Media bias exposed in NBC Cincinnati undercover piece on ''gun show loophole''
Cincinnati NBC reporter Eric Flack obediently beats the drum for more gun control
By Tim Inwood
If you had put your hand to your ear and listened to the East, you would have heard the presses going at the Brady Campaign as they put out press releases begging the media to begin to bang the drums calling for new gun control laws. Ever the obedient creature, the press obeyed.
For the past several months I have noted shrill voices coming across the television and radio calling for much needed new gun control regulations.
The talking heads have called for banning .50 caliber rifles, as well as reinstating the worthless Clinton Semi-automatic firearms ban. Worse, they want to expand the parameters of the original ban to include innocuous guns like the little Ruger 10/22. As of late, the call has been to close the "Gun Show Loophole".
On Thursday the 15th, I was contacted by Eric Flack of WLWT Channel 5 News in Cincinnati. He told me he was doing a story on criminals obtaining guns at gun shows and wanted someone to come down and talk with them. We talked for several minutes and finally agreed that I would come down around 8PM for a studio interview. I had my apprehensions about doing this:
The media rarely gives gun owners a fair shake, and sadly this was no exception. In a four minute report, I was on air for ten seconds at best.
We sat for 30 minutes discussing the issue. He opened the interview by asking what I wanted to get across to the audience. I told him the major point I wanted the audience to understand was this was a non-issue. I said the Bureau of Justice had done two studies showing that gun shows were not how criminals got their firearms. The BJ study of 1991 found 0.6% of criminals got their guns from gun shows. A larger sample in 1997 said 0.7% got their guns at gun shows. 39% got them from a fence, stole the guns themselves or through some other illegal source. 40% got weapons from family or friends. He asked if there were other studies; I told him the National Institute of Justice did a study finding much the same result, coming in under 2%.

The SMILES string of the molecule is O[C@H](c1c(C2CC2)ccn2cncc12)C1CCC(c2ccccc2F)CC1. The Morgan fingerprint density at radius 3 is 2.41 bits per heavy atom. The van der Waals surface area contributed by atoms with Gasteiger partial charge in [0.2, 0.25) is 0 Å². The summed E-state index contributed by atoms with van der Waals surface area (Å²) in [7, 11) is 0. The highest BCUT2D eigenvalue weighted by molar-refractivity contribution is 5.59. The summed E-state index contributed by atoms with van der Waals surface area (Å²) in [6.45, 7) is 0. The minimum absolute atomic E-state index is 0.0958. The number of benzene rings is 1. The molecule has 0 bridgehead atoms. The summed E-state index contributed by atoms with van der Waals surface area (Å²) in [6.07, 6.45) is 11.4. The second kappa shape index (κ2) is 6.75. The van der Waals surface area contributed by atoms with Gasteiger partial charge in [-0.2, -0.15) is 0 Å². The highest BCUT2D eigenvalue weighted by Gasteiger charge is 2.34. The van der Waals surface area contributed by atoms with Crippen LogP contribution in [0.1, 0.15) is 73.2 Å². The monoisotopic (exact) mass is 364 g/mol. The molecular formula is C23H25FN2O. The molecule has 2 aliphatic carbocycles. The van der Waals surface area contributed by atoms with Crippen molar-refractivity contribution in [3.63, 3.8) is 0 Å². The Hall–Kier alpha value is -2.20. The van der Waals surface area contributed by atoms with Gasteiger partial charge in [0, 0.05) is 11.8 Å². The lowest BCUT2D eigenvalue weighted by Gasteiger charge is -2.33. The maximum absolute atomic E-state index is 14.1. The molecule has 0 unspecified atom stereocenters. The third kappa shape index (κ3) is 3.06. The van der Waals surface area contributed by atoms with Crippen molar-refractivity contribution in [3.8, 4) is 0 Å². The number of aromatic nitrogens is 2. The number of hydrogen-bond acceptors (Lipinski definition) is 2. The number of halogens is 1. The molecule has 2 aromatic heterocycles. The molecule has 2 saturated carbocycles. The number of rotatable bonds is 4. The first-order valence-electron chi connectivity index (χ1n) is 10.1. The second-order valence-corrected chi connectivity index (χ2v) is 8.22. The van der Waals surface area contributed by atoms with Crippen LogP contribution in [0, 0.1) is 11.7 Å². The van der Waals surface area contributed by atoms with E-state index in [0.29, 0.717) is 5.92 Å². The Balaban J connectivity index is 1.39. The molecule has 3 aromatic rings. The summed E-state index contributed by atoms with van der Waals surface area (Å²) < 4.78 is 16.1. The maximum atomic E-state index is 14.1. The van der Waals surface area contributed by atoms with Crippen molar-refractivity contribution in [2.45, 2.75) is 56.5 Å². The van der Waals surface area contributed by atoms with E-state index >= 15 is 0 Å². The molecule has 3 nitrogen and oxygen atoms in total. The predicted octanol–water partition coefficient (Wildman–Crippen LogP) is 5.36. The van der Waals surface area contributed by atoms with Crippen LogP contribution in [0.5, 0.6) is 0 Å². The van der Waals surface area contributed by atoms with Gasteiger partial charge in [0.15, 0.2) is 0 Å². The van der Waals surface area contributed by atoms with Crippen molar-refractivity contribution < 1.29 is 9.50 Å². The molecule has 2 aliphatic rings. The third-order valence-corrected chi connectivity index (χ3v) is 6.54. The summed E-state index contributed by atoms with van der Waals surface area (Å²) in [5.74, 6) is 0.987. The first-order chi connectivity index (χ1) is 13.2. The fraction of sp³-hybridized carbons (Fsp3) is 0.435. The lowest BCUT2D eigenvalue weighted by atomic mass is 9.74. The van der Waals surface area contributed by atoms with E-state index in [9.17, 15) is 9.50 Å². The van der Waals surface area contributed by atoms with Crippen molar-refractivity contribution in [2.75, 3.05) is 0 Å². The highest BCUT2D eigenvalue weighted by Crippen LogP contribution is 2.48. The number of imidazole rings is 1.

I told him that my own family had been touched by criminal misuse of a firearm; my niece was the wife of the Butler County Ohio Deputy Sheriff who was shot in April 2005. Luckily, he is a tough as nails fellow and survived being gut shot with a illegal sawed-off 12 gauge shotgun that was loaded with deer slugs. The criminals who shot him are now serving life sentences. I said, "I am thankful that every time they look up to see the sky it will be ringed in barbed wire." I told him as a responsible gun owner and as a result of this tragedy in my family I certainly did not want to see guns in the hands of criminals, but I also would not swallow additional pointless gun regulation.
He then asked me, "Wouldn’t it be worth making everyone at a gun show go through a background check if it would save one life?" I told him I rejected the argument. The Brady's had spoon fed that line to the press one too many times. When the Brady Act was passed in 1993, the hollow words, "if it saves one life", was used ad nauseum. Point in fact, the five day waiting period cost lives. The National Rifle Association and others documented the sad stories of women, in particular, who were brutally murdered by those whom they had restraining orders against, all while they were waiting for approval on their handgun purchase. The Brady Act with its original five day waiting period killed these unarmed women.
He seemed a bit flustered that I would not concede to his points and seemed mildly annoyed. This was confirmed by comments posted on his blog after the report ran: